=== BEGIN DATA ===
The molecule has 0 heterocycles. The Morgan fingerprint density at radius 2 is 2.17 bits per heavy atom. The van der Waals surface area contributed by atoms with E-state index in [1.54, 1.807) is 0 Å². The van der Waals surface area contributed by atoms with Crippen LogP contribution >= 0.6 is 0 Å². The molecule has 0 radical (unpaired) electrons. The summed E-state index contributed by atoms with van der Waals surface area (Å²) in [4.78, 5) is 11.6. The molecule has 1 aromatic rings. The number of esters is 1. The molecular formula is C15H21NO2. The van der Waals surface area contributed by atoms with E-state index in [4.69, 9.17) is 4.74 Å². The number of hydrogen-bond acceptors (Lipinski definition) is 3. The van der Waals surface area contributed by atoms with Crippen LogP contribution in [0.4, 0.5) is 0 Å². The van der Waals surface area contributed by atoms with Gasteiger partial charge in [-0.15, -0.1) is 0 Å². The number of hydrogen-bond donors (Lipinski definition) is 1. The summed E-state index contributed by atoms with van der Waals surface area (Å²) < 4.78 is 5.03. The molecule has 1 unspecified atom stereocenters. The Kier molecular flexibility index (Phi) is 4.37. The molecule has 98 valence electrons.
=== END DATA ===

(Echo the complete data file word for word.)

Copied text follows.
The molecule has 0 heterocycles. The Morgan fingerprint density at radius 2 is 2.17 bits per heavy atom. The van der Waals surface area contributed by atoms with E-state index in [1.54, 1.807) is 0 Å². The van der Waals surface area contributed by atoms with Crippen LogP contribution >= 0.6 is 0 Å². The molecule has 0 radical (unpaired) electrons. The summed E-state index contributed by atoms with van der Waals surface area (Å²) in [4.78, 5) is 11.6. The molecule has 1 aromatic rings. The number of esters is 1. The molecular formula is C15H21NO2. The van der Waals surface area contributed by atoms with E-state index in [4.69, 9.17) is 4.74 Å². The number of hydrogen-bond acceptors (Lipinski definition) is 3. The van der Waals surface area contributed by atoms with Crippen LogP contribution in [0.4, 0.5) is 0 Å². The van der Waals surface area contributed by atoms with Gasteiger partial charge in [-0.15, -0.1) is 0 Å². The number of hydrogen-bond donors (Lipinski definition) is 1. The summed E-state index contributed by atoms with van der Waals surface area (Å²) < 4.78 is 5.03. The molecule has 1 unspecified atom stereocenters. The Kier molecular flexibility index (Phi) is 4.37. The molecule has 98 valence electrons.